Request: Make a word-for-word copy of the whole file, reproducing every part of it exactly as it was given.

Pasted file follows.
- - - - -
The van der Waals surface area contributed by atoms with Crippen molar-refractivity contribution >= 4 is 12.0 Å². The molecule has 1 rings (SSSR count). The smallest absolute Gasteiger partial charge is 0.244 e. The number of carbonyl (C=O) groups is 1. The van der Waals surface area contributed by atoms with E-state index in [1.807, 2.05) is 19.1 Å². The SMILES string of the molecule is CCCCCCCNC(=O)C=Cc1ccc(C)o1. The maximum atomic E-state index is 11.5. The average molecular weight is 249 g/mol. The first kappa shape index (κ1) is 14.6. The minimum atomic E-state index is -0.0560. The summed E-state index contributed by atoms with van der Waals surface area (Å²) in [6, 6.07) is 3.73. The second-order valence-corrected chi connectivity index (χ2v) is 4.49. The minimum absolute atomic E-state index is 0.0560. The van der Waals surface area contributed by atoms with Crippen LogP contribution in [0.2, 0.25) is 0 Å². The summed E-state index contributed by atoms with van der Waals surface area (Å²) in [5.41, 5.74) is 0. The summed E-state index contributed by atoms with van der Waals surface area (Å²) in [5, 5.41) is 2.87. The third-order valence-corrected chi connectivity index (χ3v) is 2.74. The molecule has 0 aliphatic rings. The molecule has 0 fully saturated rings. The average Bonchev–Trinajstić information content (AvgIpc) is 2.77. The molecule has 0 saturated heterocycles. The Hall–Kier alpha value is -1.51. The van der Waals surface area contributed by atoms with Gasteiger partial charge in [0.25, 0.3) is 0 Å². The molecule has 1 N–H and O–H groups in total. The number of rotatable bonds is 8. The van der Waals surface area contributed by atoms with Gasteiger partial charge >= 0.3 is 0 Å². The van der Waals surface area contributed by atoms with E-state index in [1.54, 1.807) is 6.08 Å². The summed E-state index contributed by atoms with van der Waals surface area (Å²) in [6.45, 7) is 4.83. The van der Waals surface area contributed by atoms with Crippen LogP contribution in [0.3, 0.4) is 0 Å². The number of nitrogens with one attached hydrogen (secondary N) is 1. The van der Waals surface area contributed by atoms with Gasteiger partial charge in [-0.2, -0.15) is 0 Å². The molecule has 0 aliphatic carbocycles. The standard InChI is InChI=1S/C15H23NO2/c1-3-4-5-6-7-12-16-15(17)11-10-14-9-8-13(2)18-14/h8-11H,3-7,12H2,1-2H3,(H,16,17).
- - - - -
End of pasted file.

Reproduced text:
The van der Waals surface area contributed by atoms with Crippen molar-refractivity contribution >= 4 is 12.0 Å². The molecule has 1 rings (SSSR count). The smallest absolute Gasteiger partial charge is 0.244 e. The number of carbonyl (C=O) groups is 1. The van der Waals surface area contributed by atoms with E-state index in [1.807, 2.05) is 19.1 Å². The SMILES string of the molecule is CCCCCCCNC(=O)C=Cc1ccc(C)o1. The maximum atomic E-state index is 11.5. The average molecular weight is 249 g/mol. The first kappa shape index (κ1) is 14.6. The minimum atomic E-state index is -0.0560. The summed E-state index contributed by atoms with van der Waals surface area (Å²) in [6, 6.07) is 3.73. The second-order valence-corrected chi connectivity index (χ2v) is 4.49. The minimum absolute atomic E-state index is 0.0560. The van der Waals surface area contributed by atoms with Crippen LogP contribution in [0.2, 0.25) is 0 Å². The summed E-state index contributed by atoms with van der Waals surface area (Å²) in [5.41, 5.74) is 0. The summed E-state index contributed by atoms with van der Waals surface area (Å²) in [5, 5.41) is 2.87. The third-order valence-corrected chi connectivity index (χ3v) is 2.74. The molecule has 0 aliphatic rings. The molecule has 0 fully saturated rings. The average Bonchev–Trinajstić information content (AvgIpc) is 2.77. The molecule has 0 saturated heterocycles. The Hall–Kier alpha value is -1.51. The van der Waals surface area contributed by atoms with Gasteiger partial charge in [0.25, 0.3) is 0 Å². The molecule has 1 N–H and O–H groups in total. The number of rotatable bonds is 8. The van der Waals surface area contributed by atoms with Gasteiger partial charge >= 0.3 is 0 Å². The van der Waals surface area contributed by atoms with E-state index in [1.54, 1.807) is 6.08 Å². The summed E-state index contributed by atoms with van der Waals surface area (Å²) in [6.45, 7) is 4.83. The van der Waals surface area contributed by atoms with Crippen LogP contribution in [0.3, 0.4) is 0 Å². The number of nitrogens with one attached hydrogen (secondary N) is 1. The van der Waals surface area contributed by atoms with Gasteiger partial charge in [-0.2, -0.15) is 0 Å². The molecule has 0 aliphatic carbocycles. The standard InChI is InChI=1S/C15H23NO2/c1-3-4-5-6-7-12-16-15(17)11-10-14-9-8-13(2)18-14/h8-11H,3-7,12H2,1-2H3,(H,16,17).